What happens to spells like Detect/Protection From Good and Evil, Know Alignment, etc?

Do you remove them entirely, limit them to working for Supernatural creatures, add a good/evil axis, or somehow replace them so that they work with Law + Chaos.

Also - are you going to use Alignment Languages? I found they worked very well in our D&D game (Latin, Thieves Cant, Black Tongue) but they don't make much sense in our Western game.

Alan said...

A further comment, as I reread the post:

In short, if the character is generally looking to leave the world a somewhat better place than he found it (for himself, his allies, or descendents anyway), he is considered to be of Lawful alignment.

In your vision of alignment, I can see both agents of law and chaos thinking that their actions serve to better the world for those like them, so this litmus test seems ambiguous - "better" is in the eye of the beholder.

The noble savage resists incursion of civilizing forces to keep his way of life safe for his people and their descendants. The civilizing forces impose their will upon the land with the same desires.

As Anthropos Editor mentions, these are goals. I have always thought of alignment as more indicative a measure about how one attempts to achieve a goal rather than the goal itself.

Cameron Wood said...

Excellent post.

I have to admit, though, that I am most definitely not a fan of the whole alignment concept in role-playing, albeit for mostly shallow reasons. I mean, sure, one can get all Socratic on alignment's ass and end up ripping every take on it to laughable tatters - but what really bugs me about it is the way it always ended up getting played:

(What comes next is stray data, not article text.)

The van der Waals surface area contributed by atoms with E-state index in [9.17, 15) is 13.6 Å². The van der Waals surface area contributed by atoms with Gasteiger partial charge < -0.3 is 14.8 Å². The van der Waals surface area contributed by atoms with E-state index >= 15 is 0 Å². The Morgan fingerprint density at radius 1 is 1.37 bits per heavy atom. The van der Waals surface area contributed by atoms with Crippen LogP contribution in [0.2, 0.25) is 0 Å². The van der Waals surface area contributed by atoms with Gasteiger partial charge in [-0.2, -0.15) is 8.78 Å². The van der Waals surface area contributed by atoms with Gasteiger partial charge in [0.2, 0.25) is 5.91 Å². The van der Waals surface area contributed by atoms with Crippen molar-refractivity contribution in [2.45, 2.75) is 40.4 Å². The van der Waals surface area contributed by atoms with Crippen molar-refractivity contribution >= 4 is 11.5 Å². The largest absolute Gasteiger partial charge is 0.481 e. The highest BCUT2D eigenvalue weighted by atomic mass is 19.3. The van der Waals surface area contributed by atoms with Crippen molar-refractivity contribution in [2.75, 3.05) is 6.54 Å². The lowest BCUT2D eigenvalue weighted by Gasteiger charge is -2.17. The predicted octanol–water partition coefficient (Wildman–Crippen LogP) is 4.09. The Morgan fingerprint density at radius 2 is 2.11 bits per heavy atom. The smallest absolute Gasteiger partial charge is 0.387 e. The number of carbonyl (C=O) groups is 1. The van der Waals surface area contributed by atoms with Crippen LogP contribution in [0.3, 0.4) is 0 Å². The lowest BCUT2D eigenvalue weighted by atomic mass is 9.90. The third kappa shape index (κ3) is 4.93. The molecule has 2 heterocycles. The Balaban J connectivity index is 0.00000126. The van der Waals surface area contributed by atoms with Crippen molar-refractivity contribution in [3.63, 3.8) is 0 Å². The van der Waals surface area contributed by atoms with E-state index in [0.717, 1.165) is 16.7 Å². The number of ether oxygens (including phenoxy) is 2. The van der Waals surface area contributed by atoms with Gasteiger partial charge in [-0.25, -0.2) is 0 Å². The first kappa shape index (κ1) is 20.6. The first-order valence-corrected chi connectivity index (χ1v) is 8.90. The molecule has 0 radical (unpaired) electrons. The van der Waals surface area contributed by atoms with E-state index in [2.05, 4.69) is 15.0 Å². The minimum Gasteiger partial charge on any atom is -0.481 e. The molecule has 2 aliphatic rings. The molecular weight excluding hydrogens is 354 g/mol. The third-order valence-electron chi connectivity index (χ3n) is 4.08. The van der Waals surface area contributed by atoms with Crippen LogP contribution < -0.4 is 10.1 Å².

Lawful = Boy Scout Syndrome

Neutral = Moral Bipolar Disorder

Chaotic = Psychotic, Drunk, Carrying a Weapon, and Just Got Dumped by His Girlfriend and Now You Don't Know If He's Gonna Sit Down and Cry or Get Crazy With a Roomful of Hookers and a Mountain of Coke.

Fun for role-playing, of course, but the reality of player-behavior makes trying to build overarching cosmic morality into one's world pretty much a wasted effort.

The deeper problem I have is that the very presence of definable alignment, categories that even the gods must logically fall into, must (as it seems to me)neccessitate the existence of some kind of omniscient arbiter - call him God with a capital G - to say who's REALLY been being naughty and who's been being nice. If Law and Chaos are as mutable and plastic in the heavens as they are on the ground, that is, if they aren't any less arguable and abstract among greater powers as they are with mortals, what's the point of having alignments in the game as ruling touchstones for behavior?

I know, I know - it doesn't matter where the game is concerned. And it doesn't, but it's still fun to think about sometimes.

I've indulged and written too much. Thanks for your patience.

Booberry said...

This is exactly how we handle alignment. I always thought the threefold axis was a bit silly until I read Poul's Three Hearts and Three Lions and the whole "Civilization Vs. Wilderness" thing finally clicked.

It also handily sidesteps the arguments that inevitably stem from the "subjective granularity" of the ninefold axis.

LordVreeg said...

As with many rulesets and rules, I dumped alignment decades ago due to the lack of good it did my games. It was too subjective and not dynamic enough (I'm known for keeping Myers-Briggs acronyms for my NPCs).

How would some of our memorable anti-heroes fair here? How would Elric be viewed? The Black Comany? Is there a redemptive mechanism? Do Gods follow alignments? Do races have predilictions?

Cameron Wood said...

Ah - The Black Company - just about the perfect monkey wrench one could think of for this kind of discussion. Just finished the series for the first time a month ago; excellent books all.

Adaen of Bridgewater said...

Very nice post.But I echo Alan, does Alignment have any game effect?


Adaen of Bridgewater said...

Very nice post.But I echo Alan, does Alignment have any game effect?